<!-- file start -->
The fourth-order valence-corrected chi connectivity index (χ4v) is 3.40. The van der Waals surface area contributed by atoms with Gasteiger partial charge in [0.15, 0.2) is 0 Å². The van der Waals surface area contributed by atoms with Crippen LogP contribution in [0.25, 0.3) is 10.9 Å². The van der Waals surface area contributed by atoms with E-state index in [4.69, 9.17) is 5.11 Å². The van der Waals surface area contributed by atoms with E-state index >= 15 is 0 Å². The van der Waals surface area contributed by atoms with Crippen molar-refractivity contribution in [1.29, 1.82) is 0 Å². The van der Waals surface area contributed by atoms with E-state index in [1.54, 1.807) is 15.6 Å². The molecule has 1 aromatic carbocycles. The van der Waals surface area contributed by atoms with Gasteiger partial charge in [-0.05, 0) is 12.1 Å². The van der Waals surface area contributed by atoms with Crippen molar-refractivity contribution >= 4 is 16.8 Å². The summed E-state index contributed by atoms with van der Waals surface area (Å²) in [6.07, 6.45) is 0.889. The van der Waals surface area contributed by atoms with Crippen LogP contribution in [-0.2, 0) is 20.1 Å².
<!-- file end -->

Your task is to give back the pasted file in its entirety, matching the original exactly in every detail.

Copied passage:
The fourth-order valence-corrected chi connectivity index (χ4v) is 3.40. The van der Waals surface area contributed by atoms with Gasteiger partial charge in [0.15, 0.2) is 0 Å². The van der Waals surface area contributed by atoms with Crippen LogP contribution in [0.25, 0.3) is 10.9 Å². The van der Waals surface area contributed by atoms with E-state index in [4.69, 9.17) is 5.11 Å². The van der Waals surface area contributed by atoms with E-state index >= 15 is 0 Å². The van der Waals surface area contributed by atoms with Crippen molar-refractivity contribution in [1.29, 1.82) is 0 Å². The van der Waals surface area contributed by atoms with E-state index in [1.54, 1.807) is 15.6 Å². The molecule has 1 aromatic carbocycles. The van der Waals surface area contributed by atoms with Gasteiger partial charge in [-0.05, 0) is 12.1 Å². The van der Waals surface area contributed by atoms with Crippen molar-refractivity contribution >= 4 is 16.8 Å². The summed E-state index contributed by atoms with van der Waals surface area (Å²) in [6.07, 6.45) is 0.889. The van der Waals surface area contributed by atoms with Crippen LogP contribution in [-0.2, 0) is 20.1 Å².